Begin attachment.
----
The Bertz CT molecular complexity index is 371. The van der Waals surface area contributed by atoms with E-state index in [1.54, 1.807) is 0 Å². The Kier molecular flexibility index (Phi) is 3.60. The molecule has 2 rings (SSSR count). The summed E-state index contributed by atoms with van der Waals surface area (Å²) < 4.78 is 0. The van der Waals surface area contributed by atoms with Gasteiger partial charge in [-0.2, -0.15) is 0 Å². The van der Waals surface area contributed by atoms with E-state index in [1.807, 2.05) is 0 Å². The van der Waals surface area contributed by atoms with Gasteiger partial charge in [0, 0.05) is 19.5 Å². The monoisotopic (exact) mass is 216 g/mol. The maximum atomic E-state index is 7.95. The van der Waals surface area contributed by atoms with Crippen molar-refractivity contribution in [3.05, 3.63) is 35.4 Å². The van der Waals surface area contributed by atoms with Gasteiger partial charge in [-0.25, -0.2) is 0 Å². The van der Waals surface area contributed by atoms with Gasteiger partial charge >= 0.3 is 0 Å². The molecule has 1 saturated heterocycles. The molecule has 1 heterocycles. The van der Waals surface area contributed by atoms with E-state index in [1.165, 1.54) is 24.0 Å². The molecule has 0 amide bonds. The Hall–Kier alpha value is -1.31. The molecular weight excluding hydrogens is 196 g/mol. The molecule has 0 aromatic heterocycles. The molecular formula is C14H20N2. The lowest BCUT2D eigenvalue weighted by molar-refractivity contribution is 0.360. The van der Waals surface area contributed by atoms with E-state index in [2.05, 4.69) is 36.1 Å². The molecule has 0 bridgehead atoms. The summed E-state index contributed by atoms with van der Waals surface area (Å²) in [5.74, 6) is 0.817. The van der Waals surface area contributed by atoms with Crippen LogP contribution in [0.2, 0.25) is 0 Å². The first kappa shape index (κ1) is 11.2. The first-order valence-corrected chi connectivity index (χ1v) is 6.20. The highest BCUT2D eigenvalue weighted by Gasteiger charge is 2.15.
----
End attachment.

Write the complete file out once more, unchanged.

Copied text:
The Bertz CT molecular complexity index is 371. The van der Waals surface area contributed by atoms with E-state index in [1.54, 1.807) is 0 Å². The Kier molecular flexibility index (Phi) is 3.60. The molecule has 2 rings (SSSR count). The summed E-state index contributed by atoms with van der Waals surface area (Å²) < 4.78 is 0. The van der Waals surface area contributed by atoms with Gasteiger partial charge in [-0.2, -0.15) is 0 Å². The van der Waals surface area contributed by atoms with E-state index in [1.807, 2.05) is 0 Å². The van der Waals surface area contributed by atoms with Gasteiger partial charge in [0, 0.05) is 19.5 Å². The monoisotopic (exact) mass is 216 g/mol. The maximum atomic E-state index is 7.95. The van der Waals surface area contributed by atoms with Crippen molar-refractivity contribution in [3.05, 3.63) is 35.4 Å². The van der Waals surface area contributed by atoms with Gasteiger partial charge in [-0.25, -0.2) is 0 Å². The van der Waals surface area contributed by atoms with Gasteiger partial charge >= 0.3 is 0 Å². The molecule has 1 saturated heterocycles. The molecule has 1 heterocycles. The van der Waals surface area contributed by atoms with E-state index in [1.165, 1.54) is 24.0 Å². The molecule has 0 amide bonds. The Hall–Kier alpha value is -1.31. The molecular weight excluding hydrogens is 196 g/mol. The molecule has 0 aromatic heterocycles. The molecular formula is C14H20N2. The lowest BCUT2D eigenvalue weighted by molar-refractivity contribution is 0.360. The van der Waals surface area contributed by atoms with E-state index in [2.05, 4.69) is 36.1 Å². The molecule has 0 bridgehead atoms. The summed E-state index contributed by atoms with van der Waals surface area (Å²) in [5.74, 6) is 0.817. The van der Waals surface area contributed by atoms with Crippen LogP contribution in [0.2, 0.25) is 0 Å². The first kappa shape index (κ1) is 11.2. The first-order valence-corrected chi connectivity index (χ1v) is 6.20. The highest BCUT2D eigenvalue weighted by Gasteiger charge is 2.15.